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Archive for ‘Practice of Law: Practice Management’

Lawyers as Low-Hanging Political Fruit

It seems funny to me that lawyers believe that we are complete masters of our own fate. We aren’t. Each province’s Law Society Act, which creates a monopoly for lawyers and allows us to be self-governing, was created and passed by the local legislature – and it can also be changed by the local legislature.

Now, if one looks at the current political environment across Canada we see a few interesting things.

British Columbia, Ontario and Nova Scotia will all likely go to the polls in 2013.

The Ontario Liberal party is in the midst of a leadership campaign that . . . [more]

Posted in: Justice Issues, Practice of Law, Practice of Law: Future of Practice, Practice of Law: Practice Management

Three Real Life Examples That Our Civil Justice System Is Broken

I’ve written a few posts recently about access to justice and the current flaws in our system. In the past month those flaws have reared their ugly head in my practice.

1. Where are your Documents?

I act for the plaintiff. In mid-August I sent my client’s productions to opposing counsel and requested his client’s productions and discovery dates. Between mid-August and mid-November I followed up on eight separate occasions. I was given a variety of excuses that “the documents were coming” / “meeting with my client next week” / “should have them for you next week”. Alas, they never . . . [more]

Posted in: Practice of Law: Practice Management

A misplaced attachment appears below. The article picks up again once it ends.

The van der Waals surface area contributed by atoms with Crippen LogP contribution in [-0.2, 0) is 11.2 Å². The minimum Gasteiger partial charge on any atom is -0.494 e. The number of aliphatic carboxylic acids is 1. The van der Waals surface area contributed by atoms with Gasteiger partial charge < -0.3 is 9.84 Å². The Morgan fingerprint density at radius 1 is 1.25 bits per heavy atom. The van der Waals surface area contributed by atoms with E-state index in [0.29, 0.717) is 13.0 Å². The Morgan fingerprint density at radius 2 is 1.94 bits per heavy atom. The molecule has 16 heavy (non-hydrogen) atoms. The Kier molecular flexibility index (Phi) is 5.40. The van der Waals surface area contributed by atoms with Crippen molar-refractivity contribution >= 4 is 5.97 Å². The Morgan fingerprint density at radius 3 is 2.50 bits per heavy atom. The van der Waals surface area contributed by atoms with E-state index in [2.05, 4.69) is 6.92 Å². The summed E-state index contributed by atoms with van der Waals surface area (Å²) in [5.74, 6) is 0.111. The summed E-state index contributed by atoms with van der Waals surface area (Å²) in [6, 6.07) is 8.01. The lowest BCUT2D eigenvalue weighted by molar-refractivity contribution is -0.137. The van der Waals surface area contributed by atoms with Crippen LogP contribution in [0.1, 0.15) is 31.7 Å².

Every Lawyer Needs a Guardian Angel

The Ottawa Citizen reported last week that a lawyer who posted confidential information about his own client online was caught in a police sting operation. The Ottawa criminal defence lawyer posted a PDF of disclosure that he received from the Crown in a criminal case against his client. The PDF contained blacked-out information and the lawyer used the web to seek someone to help him read the blacked out portions of the disclosure document. A man in Australia saw the post and contacted the Ottawa police who then caught the Ottawa lawyer in a sting operation. Read the Citizen . . . [more]

Posted in: Education & Training, Education & Training: CLE/PD, Education & Training: Law Schools, Justice Issues, Practice of Law, Practice of Law: Practice Management, Reading: Recommended

Plea for a New Law Society Governance Model

Much like Bronte sisters, French hens and celebrity deaths, my comments about the Law Society of Upper Canada come in threes. And in an effort to pull Malcolm Mercer away from the dark side and bring him into the light, my comments today will focus on solutions. : )

When LSUC was formed in 1797 it was a model for the Commonwealth. More than 200 years later, the governance structure has failed to evolve (ignoring the fact that Upper Canada itself was tiny and ceased to exist in 1841 before eventually evolving into the exponentially larger province of Ontario).